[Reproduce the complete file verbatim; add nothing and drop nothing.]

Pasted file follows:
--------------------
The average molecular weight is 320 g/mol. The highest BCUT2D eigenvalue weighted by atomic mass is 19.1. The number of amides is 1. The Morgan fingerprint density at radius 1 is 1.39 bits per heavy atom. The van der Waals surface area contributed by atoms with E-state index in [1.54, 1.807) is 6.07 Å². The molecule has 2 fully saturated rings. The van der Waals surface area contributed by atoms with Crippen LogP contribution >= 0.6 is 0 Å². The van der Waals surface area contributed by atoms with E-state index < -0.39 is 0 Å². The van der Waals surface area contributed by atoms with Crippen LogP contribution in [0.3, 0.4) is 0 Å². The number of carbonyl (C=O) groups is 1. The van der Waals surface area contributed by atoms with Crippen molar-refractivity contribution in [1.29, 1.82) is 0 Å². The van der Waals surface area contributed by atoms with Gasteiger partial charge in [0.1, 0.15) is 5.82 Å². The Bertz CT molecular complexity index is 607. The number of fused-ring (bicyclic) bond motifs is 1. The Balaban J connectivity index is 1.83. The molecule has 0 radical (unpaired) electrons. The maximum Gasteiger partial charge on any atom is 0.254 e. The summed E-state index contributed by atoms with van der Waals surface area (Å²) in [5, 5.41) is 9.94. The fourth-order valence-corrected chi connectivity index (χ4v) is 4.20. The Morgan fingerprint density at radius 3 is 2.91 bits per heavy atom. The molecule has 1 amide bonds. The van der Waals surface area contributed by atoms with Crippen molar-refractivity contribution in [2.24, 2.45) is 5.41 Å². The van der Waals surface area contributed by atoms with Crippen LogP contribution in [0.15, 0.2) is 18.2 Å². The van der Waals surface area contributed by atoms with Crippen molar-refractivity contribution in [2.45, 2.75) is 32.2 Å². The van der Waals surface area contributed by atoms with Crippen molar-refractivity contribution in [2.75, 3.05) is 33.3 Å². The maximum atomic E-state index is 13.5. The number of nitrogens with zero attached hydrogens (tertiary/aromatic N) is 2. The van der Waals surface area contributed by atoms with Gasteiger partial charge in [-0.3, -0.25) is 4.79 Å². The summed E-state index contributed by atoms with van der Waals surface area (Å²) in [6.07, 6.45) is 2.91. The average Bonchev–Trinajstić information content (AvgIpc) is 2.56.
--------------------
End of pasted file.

The average molecular weight is 320 g/mol. The highest BCUT2D eigenvalue weighted by atomic mass is 19.1. The number of amides is 1. The Morgan fingerprint density at radius 1 is 1.39 bits per heavy atom. The van der Waals surface area contributed by atoms with E-state index in [1.54, 1.807) is 6.07 Å². The molecule has 2 fully saturated rings. The van der Waals surface area contributed by atoms with Crippen LogP contribution >= 0.6 is 0 Å². The van der Waals surface area contributed by atoms with E-state index < -0.39 is 0 Å². The van der Waals surface area contributed by atoms with Crippen LogP contribution in [0.3, 0.4) is 0 Å². The number of carbonyl (C=O) groups is 1. The van der Waals surface area contributed by atoms with Crippen molar-refractivity contribution in [1.29, 1.82) is 0 Å². The van der Waals surface area contributed by atoms with Gasteiger partial charge in [0.1, 0.15) is 5.82 Å². The Bertz CT molecular complexity index is 607. The number of fused-ring (bicyclic) bond motifs is 1. The Balaban J connectivity index is 1.83. The molecule has 0 radical (unpaired) electrons. The maximum Gasteiger partial charge on any atom is 0.254 e. The summed E-state index contributed by atoms with van der Waals surface area (Å²) in [5, 5.41) is 9.94. The fourth-order valence-corrected chi connectivity index (χ4v) is 4.20. The Morgan fingerprint density at radius 3 is 2.91 bits per heavy atom. The molecule has 1 amide bonds. The van der Waals surface area contributed by atoms with Crippen molar-refractivity contribution in [2.24, 2.45) is 5.41 Å². The van der Waals surface area contributed by atoms with Crippen LogP contribution in [0.15, 0.2) is 18.2 Å². The van der Waals surface area contributed by atoms with Crippen molar-refractivity contribution in [2.45, 2.75) is 32.2 Å². The van der Waals surface area contributed by atoms with Crippen molar-refractivity contribution in [2.75, 3.05) is 33.3 Å². The maximum atomic E-state index is 13.5. The number of nitrogens with zero attached hydrogens (tertiary/aromatic N) is 2. The van der Waals surface area contributed by atoms with Gasteiger partial charge in [-0.3, -0.25) is 4.79 Å². The summed E-state index contributed by atoms with van der Waals surface area (Å²) in [6.07, 6.45) is 2.91. The average Bonchev–Trinajstić information content (AvgIpc) is 2.56.